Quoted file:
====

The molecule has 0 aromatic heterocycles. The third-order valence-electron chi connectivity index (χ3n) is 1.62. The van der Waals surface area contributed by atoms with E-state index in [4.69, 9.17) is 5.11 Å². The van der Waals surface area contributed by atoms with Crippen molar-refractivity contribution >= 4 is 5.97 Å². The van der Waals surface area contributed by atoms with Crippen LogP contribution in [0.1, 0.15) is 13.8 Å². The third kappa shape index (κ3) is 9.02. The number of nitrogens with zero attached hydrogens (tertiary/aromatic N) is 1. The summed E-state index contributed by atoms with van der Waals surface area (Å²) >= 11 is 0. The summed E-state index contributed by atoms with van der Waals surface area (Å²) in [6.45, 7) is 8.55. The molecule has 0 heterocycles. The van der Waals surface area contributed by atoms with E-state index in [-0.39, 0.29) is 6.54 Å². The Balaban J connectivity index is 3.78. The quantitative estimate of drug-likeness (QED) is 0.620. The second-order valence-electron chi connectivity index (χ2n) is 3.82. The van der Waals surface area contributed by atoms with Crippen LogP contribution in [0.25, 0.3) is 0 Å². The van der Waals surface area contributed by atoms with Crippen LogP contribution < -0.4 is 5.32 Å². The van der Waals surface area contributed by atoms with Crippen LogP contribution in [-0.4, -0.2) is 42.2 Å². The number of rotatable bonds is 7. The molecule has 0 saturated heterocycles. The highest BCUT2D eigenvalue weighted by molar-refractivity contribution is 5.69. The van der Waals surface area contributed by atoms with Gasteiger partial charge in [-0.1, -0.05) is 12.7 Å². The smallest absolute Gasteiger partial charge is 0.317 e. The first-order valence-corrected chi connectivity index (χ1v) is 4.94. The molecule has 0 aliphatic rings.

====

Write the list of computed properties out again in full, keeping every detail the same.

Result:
The molecule has 0 aromatic heterocycles. The third-order valence-electron chi connectivity index (χ3n) is 1.62. The van der Waals surface area contributed by atoms with E-state index in [4.69, 9.17) is 5.11 Å². The van der Waals surface area contributed by atoms with Crippen molar-refractivity contribution >= 4 is 5.97 Å². The van der Waals surface area contributed by atoms with Crippen LogP contribution in [0.1, 0.15) is 13.8 Å². The third kappa shape index (κ3) is 9.02. The number of nitrogens with zero attached hydrogens (tertiary/aromatic N) is 1. The summed E-state index contributed by atoms with van der Waals surface area (Å²) >= 11 is 0. The summed E-state index contributed by atoms with van der Waals surface area (Å²) in [6.45, 7) is 8.55. The molecule has 0 heterocycles. The van der Waals surface area contributed by atoms with E-state index in [-0.39, 0.29) is 6.54 Å². The Balaban J connectivity index is 3.78. The quantitative estimate of drug-likeness (QED) is 0.620. The second-order valence-electron chi connectivity index (χ2n) is 3.82. The van der Waals surface area contributed by atoms with Crippen LogP contribution in [0.25, 0.3) is 0 Å². The van der Waals surface area contributed by atoms with Crippen LogP contribution < -0.4 is 5.32 Å². The van der Waals surface area contributed by atoms with Crippen LogP contribution in [-0.4, -0.2) is 42.2 Å². The number of rotatable bonds is 7. The molecule has 0 saturated heterocycles. The highest BCUT2D eigenvalue weighted by molar-refractivity contribution is 5.69. The van der Waals surface area contributed by atoms with Gasteiger partial charge in [-0.1, -0.05) is 12.7 Å². The smallest absolute Gasteiger partial charge is 0.317 e. The first-order valence-corrected chi connectivity index (χ1v) is 4.94. The molecule has 0 aliphatic rings.